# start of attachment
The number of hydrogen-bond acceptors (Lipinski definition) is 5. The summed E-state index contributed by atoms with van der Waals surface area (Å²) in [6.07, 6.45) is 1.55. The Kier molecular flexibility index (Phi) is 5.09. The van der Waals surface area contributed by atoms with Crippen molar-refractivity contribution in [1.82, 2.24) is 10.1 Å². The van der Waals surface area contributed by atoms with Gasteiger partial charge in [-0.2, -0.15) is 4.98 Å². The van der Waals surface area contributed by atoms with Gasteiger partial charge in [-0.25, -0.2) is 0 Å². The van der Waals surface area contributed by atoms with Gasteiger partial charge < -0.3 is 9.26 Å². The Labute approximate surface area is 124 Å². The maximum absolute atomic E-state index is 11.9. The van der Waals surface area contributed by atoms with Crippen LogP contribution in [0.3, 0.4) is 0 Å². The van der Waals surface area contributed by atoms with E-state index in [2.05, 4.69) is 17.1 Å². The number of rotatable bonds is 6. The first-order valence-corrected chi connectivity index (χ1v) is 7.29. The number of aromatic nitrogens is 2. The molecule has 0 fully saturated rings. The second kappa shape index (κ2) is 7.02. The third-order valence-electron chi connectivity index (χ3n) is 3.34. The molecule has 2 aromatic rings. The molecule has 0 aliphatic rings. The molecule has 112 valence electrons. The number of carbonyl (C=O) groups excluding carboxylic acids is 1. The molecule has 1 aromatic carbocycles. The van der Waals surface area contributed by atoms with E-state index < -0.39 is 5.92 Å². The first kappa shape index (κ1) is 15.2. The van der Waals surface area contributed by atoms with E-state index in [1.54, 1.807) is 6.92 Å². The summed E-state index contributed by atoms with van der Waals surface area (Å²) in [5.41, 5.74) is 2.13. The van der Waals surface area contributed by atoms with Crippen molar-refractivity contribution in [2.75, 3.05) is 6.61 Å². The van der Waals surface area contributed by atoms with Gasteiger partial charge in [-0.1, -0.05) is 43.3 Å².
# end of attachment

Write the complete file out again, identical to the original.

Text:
The number of hydrogen-bond acceptors (Lipinski definition) is 5. The summed E-state index contributed by atoms with van der Waals surface area (Å²) in [6.07, 6.45) is 1.55. The Kier molecular flexibility index (Phi) is 5.09. The van der Waals surface area contributed by atoms with Crippen molar-refractivity contribution in [1.82, 2.24) is 10.1 Å². The van der Waals surface area contributed by atoms with Gasteiger partial charge in [-0.2, -0.15) is 4.98 Å². The van der Waals surface area contributed by atoms with Gasteiger partial charge in [-0.25, -0.2) is 0 Å². The van der Waals surface area contributed by atoms with Gasteiger partial charge < -0.3 is 9.26 Å². The Labute approximate surface area is 124 Å². The maximum absolute atomic E-state index is 11.9. The van der Waals surface area contributed by atoms with Crippen LogP contribution in [0.3, 0.4) is 0 Å². The van der Waals surface area contributed by atoms with E-state index in [2.05, 4.69) is 17.1 Å². The number of rotatable bonds is 6. The first-order valence-corrected chi connectivity index (χ1v) is 7.29. The number of aromatic nitrogens is 2. The molecule has 0 fully saturated rings. The second kappa shape index (κ2) is 7.02. The third-order valence-electron chi connectivity index (χ3n) is 3.34. The molecule has 2 aromatic rings. The molecule has 0 aliphatic rings. The molecule has 112 valence electrons. The number of carbonyl (C=O) groups excluding carboxylic acids is 1. The molecule has 1 aromatic carbocycles. The van der Waals surface area contributed by atoms with E-state index < -0.39 is 5.92 Å². The first kappa shape index (κ1) is 15.2. The van der Waals surface area contributed by atoms with E-state index in [1.54, 1.807) is 6.92 Å². The summed E-state index contributed by atoms with van der Waals surface area (Å²) in [5.41, 5.74) is 2.13. The van der Waals surface area contributed by atoms with Crippen molar-refractivity contribution in [2.75, 3.05) is 6.61 Å². The van der Waals surface area contributed by atoms with Gasteiger partial charge in [-0.1, -0.05) is 43.3 Å².